Sunday, October 15, 2017

What Trump's Obamacare Cost Sharing Subsidy Rollback Means to Health Insurers and the Middle Class

My NPR All Things Considered Interview with Michel Martin:

MICHEL MARTIN, HOST:
We have one more conversation about healthcare. As we just heard, health insurers are trying to figure out what to do without the [cost sharing reduction] reimbursement from the government that the Trump administration says will no longer be paid. The question is, will insurers raise their rates or withdraw from the health exchanges created by the Affordable Care Act? For perspective on this, we called Robert Laszewski. He's a former insurance executive who's now a health policy consultant. Mr. Laszewski, thanks so much for speaking with us.

ROBERT LASZEWSKI: You're welcome.

MARTIN: So based on your knowledge of the industry, what are the options that insurers are considering to deal with the lack of these subsidies?
LASZEWSKI: Well, actually, many of them have already raised the rates. They had to have their 2018 rates into the regulators and approved a couple of weeks ago, so most of them have already made some pretty significant rate increases - between 10 and 20 percent - assuming that Trump would cut off the subsidies. A few insurance companies and a few regulators did not do that. They did not allow for it. I think now what's going to have to happen is these insurance companies today are having some pretty tense conversations with the regulators, saying, if you want us to stay in the market, you're going to have to let us raise those rates 10 to 20 percent.

MARTIN: Is it possible or likely that some of these companies will just pull out? And can they do that even if they've already offered plans for the coming year?

LASZEWSKI: It is still possible for insurance companies to pull out. The contracts they have with the government have an out clause if there's a major material change. So it's possible. More likely, I think you're going to see some regulators make some accommodations and allow for the higher rates to happen pretty quickly. I don't think we're going to see many, if any, pull-outs. Now we've got dozens of insurance companies involved, so I wouldn't be shocked to see one do it. But generally speaking. The carriers have known this is coming, they know what kind of environment they're in, and they're pretty much pricing for it.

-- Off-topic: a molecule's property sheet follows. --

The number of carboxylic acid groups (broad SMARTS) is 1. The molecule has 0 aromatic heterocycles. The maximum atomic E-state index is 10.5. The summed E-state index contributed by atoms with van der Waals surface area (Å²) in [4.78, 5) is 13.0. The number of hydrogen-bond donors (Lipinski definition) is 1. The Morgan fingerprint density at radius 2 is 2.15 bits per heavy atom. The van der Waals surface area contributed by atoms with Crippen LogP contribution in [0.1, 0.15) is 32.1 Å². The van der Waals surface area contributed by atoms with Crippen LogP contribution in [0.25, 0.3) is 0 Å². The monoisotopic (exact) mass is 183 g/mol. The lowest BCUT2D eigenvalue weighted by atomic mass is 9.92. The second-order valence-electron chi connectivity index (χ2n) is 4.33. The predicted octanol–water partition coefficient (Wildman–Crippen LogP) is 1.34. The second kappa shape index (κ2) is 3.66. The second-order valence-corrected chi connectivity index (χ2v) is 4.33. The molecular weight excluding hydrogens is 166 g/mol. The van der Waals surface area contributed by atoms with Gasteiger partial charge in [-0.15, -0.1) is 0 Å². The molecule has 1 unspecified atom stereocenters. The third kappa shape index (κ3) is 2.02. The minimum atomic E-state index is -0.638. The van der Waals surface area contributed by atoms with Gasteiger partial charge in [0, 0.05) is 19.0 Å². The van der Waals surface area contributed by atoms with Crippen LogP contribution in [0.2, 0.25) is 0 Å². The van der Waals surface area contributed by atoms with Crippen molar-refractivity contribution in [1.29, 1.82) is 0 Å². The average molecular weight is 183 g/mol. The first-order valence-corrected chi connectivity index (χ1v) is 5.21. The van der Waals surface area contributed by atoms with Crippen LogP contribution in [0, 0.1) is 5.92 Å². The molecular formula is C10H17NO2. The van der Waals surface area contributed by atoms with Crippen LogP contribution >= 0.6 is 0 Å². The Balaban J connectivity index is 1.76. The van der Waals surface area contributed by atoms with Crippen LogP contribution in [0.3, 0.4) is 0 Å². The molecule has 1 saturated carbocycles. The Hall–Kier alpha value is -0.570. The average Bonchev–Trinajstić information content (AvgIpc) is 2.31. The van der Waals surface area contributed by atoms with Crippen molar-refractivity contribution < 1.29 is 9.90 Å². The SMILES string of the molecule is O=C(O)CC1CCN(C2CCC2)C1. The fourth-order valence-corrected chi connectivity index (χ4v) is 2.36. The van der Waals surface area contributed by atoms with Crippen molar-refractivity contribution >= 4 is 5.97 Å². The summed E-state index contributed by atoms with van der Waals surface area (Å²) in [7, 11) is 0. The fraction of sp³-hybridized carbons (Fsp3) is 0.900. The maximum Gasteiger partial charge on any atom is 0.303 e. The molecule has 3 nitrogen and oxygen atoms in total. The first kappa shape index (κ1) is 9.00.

MARTIN: Let's say for the sake of argument that companies do pull out of the exchange. Is there a tipping point at which the Affordable Care Act no longer effectively exists?

LASZEWSKI: Well, that's possible if you had substantial carriers pull out in some of the larger markets - with any markets of any consequence with no insurance company. But I think we're actually entering a strange period here. The insurance companies are figuring out how to make money in the Obamacare insurance exchanges. They just raise the rates. So the carriers - the insurance companies - are backing into a survivable market here. Run the rates up as high as you have to. They can at least break even. It becomes sustainable for the insurance company, but it's a terrible situation for people who don't get subsidies and have to pay the full cost.

MARTIN: So finally, before we let you go, are there other options on the table? Could Congress theoretically, anyway, pass some sort of a patch to fund these cost savings reimbursement?

LASZEWSKI: Absolutely. The Congress could pass legislation not only to fix the cost-sharing subsidy problem that Trump created but to fix a lot of other problems. Obamacare has some very serious architectural problems when it comes to the insurance exchanges. It needs an overhaul minimally. So the Congress could fix it, but here's the problem - Trump would veto it [a short-term patch]. So I think we're stuck in a really bizarre period right now, one where people getting subsidies are going to be OK. Even though [Trump] cut the funding to the insurance companies, they're going to get their subsidies to help pay for it. But 44 percent of those in the individual market didn't get a subsidy last year because they made too much money, and those people are really getting hurt.

MARTIN: That's Robert Laszewski. He's a health policy consultant, a former insurance executive. He was kind enough to speak to us by phone just outside Washington, D.C. Mr. Laszewski, thanks so much for speaking with us.

LASZEWSKI: You're welcome.

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